Teaching postgraduate systems engineers, project managers or cybersecurity managers to test and evaluate modern complex systems requires them to evaluate a system with a degree of autonomy, some internal programming variables and some external mission and environment variables. Prior to COVID-19, students did this in collaborative groups in intensive attendance classes with a small line-following robot as the touchstone for their exploratory- based learning. Facilitated closely by the lecturer, teams would apply test design methods to determine and rank significant factors. They would then test again to model the robot and validate their modelled predictions for their robots across learning groups in a ‘whole class’ capstone exercise. The COVID-19 restrictions across Australia forced the teacher and students to do the same collaborative learning in homes. Families often got involved in developing racetracks, procedures and testing for their ‘adopted’ robot. At the same time, test runs would be ‘farmed out’ between different homes, and results would be discussed extensively online. Contrary to the lecturer’s expectation, the careful shift to distance learning brought considerable social learning benefits and valuable workplace lessons for students in organisation and communication. Pedagogical and curricula guidance is provided on structuring any such exploratory online pedagogy for these social learning benefits and avoiding some of the pitfalls.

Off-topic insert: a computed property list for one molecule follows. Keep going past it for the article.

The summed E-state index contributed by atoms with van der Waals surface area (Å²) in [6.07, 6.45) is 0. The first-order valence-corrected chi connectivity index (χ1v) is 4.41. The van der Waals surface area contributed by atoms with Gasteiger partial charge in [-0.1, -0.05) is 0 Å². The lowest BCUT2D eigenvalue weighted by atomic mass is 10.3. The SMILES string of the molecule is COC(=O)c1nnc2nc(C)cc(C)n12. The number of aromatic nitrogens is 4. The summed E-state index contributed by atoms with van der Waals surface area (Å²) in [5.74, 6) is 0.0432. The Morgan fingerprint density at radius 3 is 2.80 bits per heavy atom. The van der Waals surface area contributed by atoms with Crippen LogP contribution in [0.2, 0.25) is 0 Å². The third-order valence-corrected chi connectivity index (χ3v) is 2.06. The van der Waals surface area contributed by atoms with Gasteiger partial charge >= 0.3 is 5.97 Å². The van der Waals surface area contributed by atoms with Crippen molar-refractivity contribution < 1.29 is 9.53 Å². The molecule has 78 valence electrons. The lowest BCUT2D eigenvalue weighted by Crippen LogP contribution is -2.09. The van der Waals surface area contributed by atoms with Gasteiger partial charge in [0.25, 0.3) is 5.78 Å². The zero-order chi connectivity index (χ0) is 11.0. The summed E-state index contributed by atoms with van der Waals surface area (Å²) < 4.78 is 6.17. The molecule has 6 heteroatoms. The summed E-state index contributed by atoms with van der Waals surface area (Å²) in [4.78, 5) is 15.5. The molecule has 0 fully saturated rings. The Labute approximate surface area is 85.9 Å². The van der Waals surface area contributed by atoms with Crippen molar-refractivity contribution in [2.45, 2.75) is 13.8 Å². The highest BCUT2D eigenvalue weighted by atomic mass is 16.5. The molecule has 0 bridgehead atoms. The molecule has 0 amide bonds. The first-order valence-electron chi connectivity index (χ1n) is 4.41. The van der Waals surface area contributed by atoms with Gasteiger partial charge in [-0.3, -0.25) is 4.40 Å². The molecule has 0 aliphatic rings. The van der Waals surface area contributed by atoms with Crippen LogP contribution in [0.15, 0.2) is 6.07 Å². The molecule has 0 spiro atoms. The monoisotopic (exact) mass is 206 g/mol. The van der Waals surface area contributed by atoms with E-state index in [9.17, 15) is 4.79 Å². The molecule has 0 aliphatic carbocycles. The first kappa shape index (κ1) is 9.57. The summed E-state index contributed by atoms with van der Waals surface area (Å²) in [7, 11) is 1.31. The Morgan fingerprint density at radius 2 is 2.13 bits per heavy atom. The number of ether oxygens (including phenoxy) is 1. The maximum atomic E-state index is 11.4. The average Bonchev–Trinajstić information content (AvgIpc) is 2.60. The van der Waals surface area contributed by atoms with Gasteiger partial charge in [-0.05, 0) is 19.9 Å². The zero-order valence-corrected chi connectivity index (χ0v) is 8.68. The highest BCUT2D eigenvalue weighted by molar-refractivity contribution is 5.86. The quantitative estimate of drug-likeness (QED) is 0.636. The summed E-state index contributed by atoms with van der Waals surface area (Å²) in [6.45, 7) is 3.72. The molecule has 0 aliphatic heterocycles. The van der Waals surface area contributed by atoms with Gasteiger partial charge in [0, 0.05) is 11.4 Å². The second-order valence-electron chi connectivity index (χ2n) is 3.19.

Keith F. Joiner, University of New South Wales, Australia
This paper is part of the ACE2022 Conference Proceedings (View)
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To cite this article:
Joiner K. (2023) Learning to Test With Robots Collaboratively in Our Homes: “Mum/Dad, When Can I Play With It?” ISSN: 2186-5892 The Asian Conference on Education 2022: Official Conference Proceedings https://doi.org/10.22492/issn.2186-5892.2023.31
To link to this article: https://doi.org/10.22492/issn.2186-5892.2023.31
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